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If we could rely on people to be honest, objective, intelligent, and reasonable, would we need any rules at all?

Expanding the idea that we should expect moral individuals to know when to break or expand the rule base, couldn't we also expect people to know what is right and fair based on their own sense of morality. Simply applying the 'golden rule' to know that if we were on the receiving end of our own actions that we would find them unfair, unsafe, or unreasonable. Ignoring whether this is possible or not, would such a hypothetical culture be able to resolve differences based only on the law of reason and fairness?


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    Feb 3 2013: There are some behaviors missing from your description of citizens in a perfect Anarchy. Let's say I tell you with honesty, intelligence, objectivity, and reasonableness that I am going to scratch your new car because it will relieve the feelings of jealousy and disappointment I have been experiencing since you were promoted instead of me. Then I do it! Without rules I have committed no wrong. I was being honest (I am going to do it), objective (you were promoted because you play golf with the boss), intelligent (such acts of retribution do offer immediate alleviation of angst), and reasonable (though less qualified than me you got the promotion) but I acted only after considering how my deed would affect me. Without compassion, empathy, and social awareness I require rules to delineate what is acceptable behavior.
    • Feb 3 2013: I do like your label of this situation as a perfect anarchy. Possibly taken as disparaging because of the normal perception of anarchy, but apt nonetheless.
      I disagree that you scratching my car could be honestly considered fair if you apply the golden rule though. If you say that you would feel honestly justified in the act, then you must also accept it as fair if you receive the same treatment from someone else. Compassion and empathy are critical elements in honest evaluation of an act if you truly with to avoid hypocrisy (ie honestly apply the golden rule). In honestly visualizing how we would receive the treatment we are considering giving to someone else, compassion and empathy should naturally and automatically come into consideration unless self-deception blocks them.
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        Feb 3 2013: My point is simply to point-out that your list of four behaviors is insufficient to allow a society to thrive with no rules whatsoever. Added to your list must be the characteristic of compassion, empathy, consideration, altruism, kindness, goodness, etc. whatever you choose to call it.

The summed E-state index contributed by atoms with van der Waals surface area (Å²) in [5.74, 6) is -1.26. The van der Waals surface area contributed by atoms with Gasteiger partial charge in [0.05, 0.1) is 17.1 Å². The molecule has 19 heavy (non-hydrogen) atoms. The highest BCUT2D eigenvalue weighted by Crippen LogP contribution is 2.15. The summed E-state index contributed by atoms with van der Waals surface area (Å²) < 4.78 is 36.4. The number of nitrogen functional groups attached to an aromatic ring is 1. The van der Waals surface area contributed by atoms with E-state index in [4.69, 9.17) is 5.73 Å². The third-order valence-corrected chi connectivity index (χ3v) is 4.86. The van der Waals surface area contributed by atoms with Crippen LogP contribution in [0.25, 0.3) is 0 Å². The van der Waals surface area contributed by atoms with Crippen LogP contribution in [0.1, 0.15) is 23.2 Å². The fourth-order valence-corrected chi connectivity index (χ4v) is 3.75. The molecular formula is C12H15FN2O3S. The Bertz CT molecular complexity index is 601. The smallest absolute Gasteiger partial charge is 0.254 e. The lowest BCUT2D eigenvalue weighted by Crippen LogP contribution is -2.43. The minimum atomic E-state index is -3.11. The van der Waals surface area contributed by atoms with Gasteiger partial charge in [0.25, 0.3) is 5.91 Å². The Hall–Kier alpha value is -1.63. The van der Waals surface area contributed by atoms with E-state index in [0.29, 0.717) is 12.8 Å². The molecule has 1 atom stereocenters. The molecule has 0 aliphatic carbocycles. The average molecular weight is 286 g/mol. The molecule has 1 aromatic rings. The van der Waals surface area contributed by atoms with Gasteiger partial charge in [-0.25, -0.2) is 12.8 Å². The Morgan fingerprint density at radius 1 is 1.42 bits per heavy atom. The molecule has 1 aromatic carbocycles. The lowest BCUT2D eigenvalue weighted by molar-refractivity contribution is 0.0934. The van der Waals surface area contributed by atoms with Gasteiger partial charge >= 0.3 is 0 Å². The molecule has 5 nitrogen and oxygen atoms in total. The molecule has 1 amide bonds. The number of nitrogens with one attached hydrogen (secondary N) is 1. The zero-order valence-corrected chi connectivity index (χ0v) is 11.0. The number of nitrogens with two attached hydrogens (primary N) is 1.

• Feb 3 2013: In fact, after more thought, I realize that empathy is the foundation on which the golden rule is based. Thanks for the thoughts.
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        Feb 3 2013: Precisely, so add Empathy to your list.
        • Feb 4 2013: I think that empathy, as contained in the golden rule, grows naturally from honest reason. When honestly deciding, we have to choose whether we will act in a way that would be acceptable from both the giving and receiving or not. Most often, as in your example, false justification is created using skewed facts and perspectives as I've described, so that when we tell the story to ourselves or others, we can appear empathetic even when we haven't been. The effort to appear so is made, at least in large part, so that we are not ostracized.
          We could honestly choose to act in a way that we know we would not appreciate receiving, but then reason would warn us that, in a society in which we could honestly get away with such an act, we must expect it ourselves. I don't believe that reasonable people would choose the resulting chaotic culture.
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        Feb 4 2013: All rightey then. With only the four behaviors listed in your headline I must answer "YES" to your question because there would be a need for a rule to control wrongdoing based on failure to consider others. I understand, but disagree with, your belief that selfish behavior is controlled by your four basic behaviors. Empathy is not subsumed in any of your four stated behaviors. Thank you for a provocative contribution. Be well sir!
        • Feb 8 2013: Same to you Edward. Very thought provoking, enjoyable, and hopeful to discuss such things with people like you. (Got this in the wrong place the first time.)

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